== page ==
Courts, the claim was inadmissible, because the Egyptian Government is not responsible for the acts of those Tribunals. It was also argued that, if the Mixed Courts were regarded as national courts, the United States could not maintain this claim before this Tribunal on the merits, because Salem did not exhaust all his legal remedies against the decision of the Mixed Court of Appeal at Alexandria. After he had obtained the court's final decision dismissing his case, there was open to him, it was said, the recours en requête civile " against the decision of the Court. These contentions are analyzed to some extent in the majority opinion and the one with respect to nonliability for the action of the Mixed Courts appears to be sustained.

It is true that it is a general rule of international law that diplomatic intervention by a Government in behalf of a claimant against another Government is not justified until he has exhausted his legal remedies in the appropriate tribunals of the country against which he makes the claim. I think that there are times when the rule may be applicable in connection with attempts to vindicate rights under treaties as well as rights under domestic laws. My associates take the view that the rule should not be given application in the present case before the Tribunal, so as to preclude us from considering the case on its merits with a view to the determination of the question of the responsibility of Egypt in the light of the terms of submission contained in the Protocol of January 20, 1931. Even though I do not entirely agree with the reasoning of my associates in arriving at their determination on this point, I concur in the conclusion that the rule should not be applied.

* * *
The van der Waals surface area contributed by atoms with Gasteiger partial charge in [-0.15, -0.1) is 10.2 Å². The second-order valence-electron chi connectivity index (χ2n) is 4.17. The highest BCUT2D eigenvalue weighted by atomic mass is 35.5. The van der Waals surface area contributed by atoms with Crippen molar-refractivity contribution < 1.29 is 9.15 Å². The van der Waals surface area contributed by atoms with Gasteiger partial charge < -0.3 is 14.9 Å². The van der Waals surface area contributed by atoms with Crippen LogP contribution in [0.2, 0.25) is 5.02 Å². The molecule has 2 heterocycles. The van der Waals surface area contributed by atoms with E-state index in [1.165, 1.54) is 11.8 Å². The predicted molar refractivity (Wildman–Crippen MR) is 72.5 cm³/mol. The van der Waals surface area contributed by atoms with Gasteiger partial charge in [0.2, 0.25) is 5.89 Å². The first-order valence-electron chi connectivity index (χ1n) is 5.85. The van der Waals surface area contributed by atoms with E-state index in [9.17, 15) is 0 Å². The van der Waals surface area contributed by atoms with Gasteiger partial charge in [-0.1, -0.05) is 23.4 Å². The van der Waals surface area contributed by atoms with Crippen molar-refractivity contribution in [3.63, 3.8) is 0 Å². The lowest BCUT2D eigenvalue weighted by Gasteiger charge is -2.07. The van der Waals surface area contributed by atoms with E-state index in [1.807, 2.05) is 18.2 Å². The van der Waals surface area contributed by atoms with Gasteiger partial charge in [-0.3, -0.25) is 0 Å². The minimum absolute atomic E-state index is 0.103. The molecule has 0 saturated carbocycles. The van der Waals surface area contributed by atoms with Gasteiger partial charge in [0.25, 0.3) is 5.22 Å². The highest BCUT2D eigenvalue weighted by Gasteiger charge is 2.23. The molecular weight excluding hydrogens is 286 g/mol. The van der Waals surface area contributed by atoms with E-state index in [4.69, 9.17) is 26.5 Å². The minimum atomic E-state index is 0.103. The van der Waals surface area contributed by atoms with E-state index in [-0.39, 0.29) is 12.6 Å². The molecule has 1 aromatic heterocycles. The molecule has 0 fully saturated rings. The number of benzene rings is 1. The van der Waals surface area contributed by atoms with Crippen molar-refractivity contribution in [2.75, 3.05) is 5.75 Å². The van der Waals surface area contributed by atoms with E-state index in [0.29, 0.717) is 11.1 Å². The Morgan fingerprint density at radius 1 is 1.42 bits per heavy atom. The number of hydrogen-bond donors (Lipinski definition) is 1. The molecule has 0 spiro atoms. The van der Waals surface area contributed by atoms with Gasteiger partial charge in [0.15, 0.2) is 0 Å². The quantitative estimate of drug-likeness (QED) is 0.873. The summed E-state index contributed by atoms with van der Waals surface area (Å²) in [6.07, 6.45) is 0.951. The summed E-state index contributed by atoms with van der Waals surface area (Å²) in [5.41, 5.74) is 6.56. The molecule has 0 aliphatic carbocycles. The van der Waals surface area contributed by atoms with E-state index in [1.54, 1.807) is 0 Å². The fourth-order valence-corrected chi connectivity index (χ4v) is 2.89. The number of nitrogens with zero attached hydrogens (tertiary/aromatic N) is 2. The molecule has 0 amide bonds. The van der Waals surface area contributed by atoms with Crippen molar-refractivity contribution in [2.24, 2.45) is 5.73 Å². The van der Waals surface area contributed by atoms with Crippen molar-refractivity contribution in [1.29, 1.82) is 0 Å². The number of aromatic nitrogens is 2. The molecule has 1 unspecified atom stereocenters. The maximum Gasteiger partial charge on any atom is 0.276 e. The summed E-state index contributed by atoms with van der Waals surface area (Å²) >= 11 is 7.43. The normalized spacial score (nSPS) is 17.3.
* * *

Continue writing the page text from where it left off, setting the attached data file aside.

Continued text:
I do not think that the use of the term "equity" in the Protocol has any bearing on this point. In my opinion provisions of the Protocol that cases shall be determined in accordance with the principles of law and equity should properly be construed to state the require